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Thursday, February 21, 2008

Kingsport's Gentle Giant: The City's First Black Police Officer


--By Calvin Sneed

"We always treated each other as police officers with respect. I may have been black and they might have been white, but we all had one goal.. to control crime and gain the respect of the people."

The time is 1970. Kingsport had just taken a huge step in the history of law enforcement in Upper East Tennessee. The police department had just put the first African-American officer on the force and on the streets of one of Tennessee's most progressive cities.

Today, James Snapp is reflective on his seven and a half years as a black police officer in the Kingsport Police Department. "After I got out of the Navy, Kingsport resident Richard Clark told me the city was looking specifically to hire a black police officer. That kind of job had always appealed to me, so I went down and talked with Ralph Deal, the police chief at the time. He set up the training and firing range testing for me.. I passed, and was sworn in right after that."

"The pay was low, by all standards," James says. "But somehow back in those days, you could make the $5,000 yearly starting salary go a long way, because you got a raise in six months. We didn't feel back, though.. the starting salary of a police officer in Los Angeles at the time was $12,000, but I always thought Los Angeles was too far away from home."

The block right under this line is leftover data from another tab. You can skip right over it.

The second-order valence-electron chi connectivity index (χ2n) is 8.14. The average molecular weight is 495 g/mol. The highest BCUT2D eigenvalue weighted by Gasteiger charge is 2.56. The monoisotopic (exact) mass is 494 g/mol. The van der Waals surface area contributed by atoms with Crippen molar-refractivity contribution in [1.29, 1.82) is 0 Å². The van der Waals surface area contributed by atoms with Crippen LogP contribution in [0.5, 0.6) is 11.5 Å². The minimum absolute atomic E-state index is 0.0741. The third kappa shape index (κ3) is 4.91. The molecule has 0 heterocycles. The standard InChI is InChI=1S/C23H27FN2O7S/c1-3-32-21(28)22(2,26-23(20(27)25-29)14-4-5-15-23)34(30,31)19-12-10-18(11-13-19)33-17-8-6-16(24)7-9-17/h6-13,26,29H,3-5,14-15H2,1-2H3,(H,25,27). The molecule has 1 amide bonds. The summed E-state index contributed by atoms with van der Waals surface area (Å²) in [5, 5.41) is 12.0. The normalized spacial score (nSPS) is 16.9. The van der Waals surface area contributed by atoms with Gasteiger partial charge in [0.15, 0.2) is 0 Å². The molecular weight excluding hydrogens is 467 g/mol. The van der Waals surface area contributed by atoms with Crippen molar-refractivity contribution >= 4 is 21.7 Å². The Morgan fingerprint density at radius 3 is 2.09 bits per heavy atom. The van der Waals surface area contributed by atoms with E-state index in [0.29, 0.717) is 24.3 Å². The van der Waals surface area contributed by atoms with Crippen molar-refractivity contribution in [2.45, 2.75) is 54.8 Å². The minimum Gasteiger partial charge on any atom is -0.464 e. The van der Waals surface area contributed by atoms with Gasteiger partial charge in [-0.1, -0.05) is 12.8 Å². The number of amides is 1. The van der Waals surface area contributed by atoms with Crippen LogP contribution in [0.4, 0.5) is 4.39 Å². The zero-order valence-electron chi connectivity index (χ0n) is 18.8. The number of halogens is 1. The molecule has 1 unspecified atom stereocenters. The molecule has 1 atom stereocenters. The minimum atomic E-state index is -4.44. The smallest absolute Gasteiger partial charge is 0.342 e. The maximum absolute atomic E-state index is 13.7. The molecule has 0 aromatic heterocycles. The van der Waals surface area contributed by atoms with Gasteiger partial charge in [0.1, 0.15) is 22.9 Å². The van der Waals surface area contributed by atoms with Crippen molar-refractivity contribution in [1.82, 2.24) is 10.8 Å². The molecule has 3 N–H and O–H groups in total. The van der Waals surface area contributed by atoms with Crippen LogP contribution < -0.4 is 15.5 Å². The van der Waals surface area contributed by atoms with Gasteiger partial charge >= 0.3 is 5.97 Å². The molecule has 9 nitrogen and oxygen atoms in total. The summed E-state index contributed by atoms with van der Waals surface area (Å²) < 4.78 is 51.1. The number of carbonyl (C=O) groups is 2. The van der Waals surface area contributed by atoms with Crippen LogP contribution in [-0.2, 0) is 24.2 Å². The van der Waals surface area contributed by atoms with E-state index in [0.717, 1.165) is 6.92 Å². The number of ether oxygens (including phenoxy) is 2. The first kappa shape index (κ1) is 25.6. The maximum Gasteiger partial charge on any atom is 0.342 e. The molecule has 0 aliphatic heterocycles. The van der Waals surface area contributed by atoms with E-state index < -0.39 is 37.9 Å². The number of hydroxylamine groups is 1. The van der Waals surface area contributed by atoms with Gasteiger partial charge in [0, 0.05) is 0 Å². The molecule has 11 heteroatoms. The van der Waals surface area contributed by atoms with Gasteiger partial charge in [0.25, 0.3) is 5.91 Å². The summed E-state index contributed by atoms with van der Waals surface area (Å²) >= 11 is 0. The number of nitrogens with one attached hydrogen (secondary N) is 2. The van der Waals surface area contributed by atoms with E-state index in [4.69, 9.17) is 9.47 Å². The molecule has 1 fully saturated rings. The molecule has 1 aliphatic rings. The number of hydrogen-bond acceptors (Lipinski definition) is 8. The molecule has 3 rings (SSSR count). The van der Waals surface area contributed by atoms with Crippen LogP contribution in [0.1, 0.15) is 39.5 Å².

"I really didn't have any reservations about being the first black police officer in Kingsport," says James, "but the police department seemed to have more reservations than I did. Kingsport had just integrated it school system four years prior (in 1966), and they were pretty cautious about hiring a person of color."

"They must have had a lot of confidence in me, though," says James, "because after I was sworn in, I immediately got the title of full-fledged Police Officer. Most rookie officers had to work the jail first to get oriented to the system, filling out paperwork and such as that. We didn't have that many cars out on the road, and most of the officers shared cars in a two-man shift. For about a year, my partner was John Anderson and we became really good friends. Later on, we both had children about the same age, and our kids would play together."


"I can't say that I ran into too much prejudice in my years on the force," says James. "It did pop up from time to time, but it was never directed at me. As a sign of the times, mostly I just let it ride by me, and that way, it wouldn't create any trouble. We all had great chemistry, and we all knew that each one of us would lay down our lives for each other."

"Out in the field, suprisingly enough, it went pretty smooth, too," James remembers. "Most people didn't seem to notice that it was a black man in uniform writing them a ticket, or helping them with directions or information. Of course, every once in a while, some drunk would let loose with a racial slur, but I still had a job to do. Sometimes you would hear the "N" word from a drunk, but never from anybody sober. It was just part of the job, so with me it just went in one ear and out the other. I really didn't have that much trouble with it."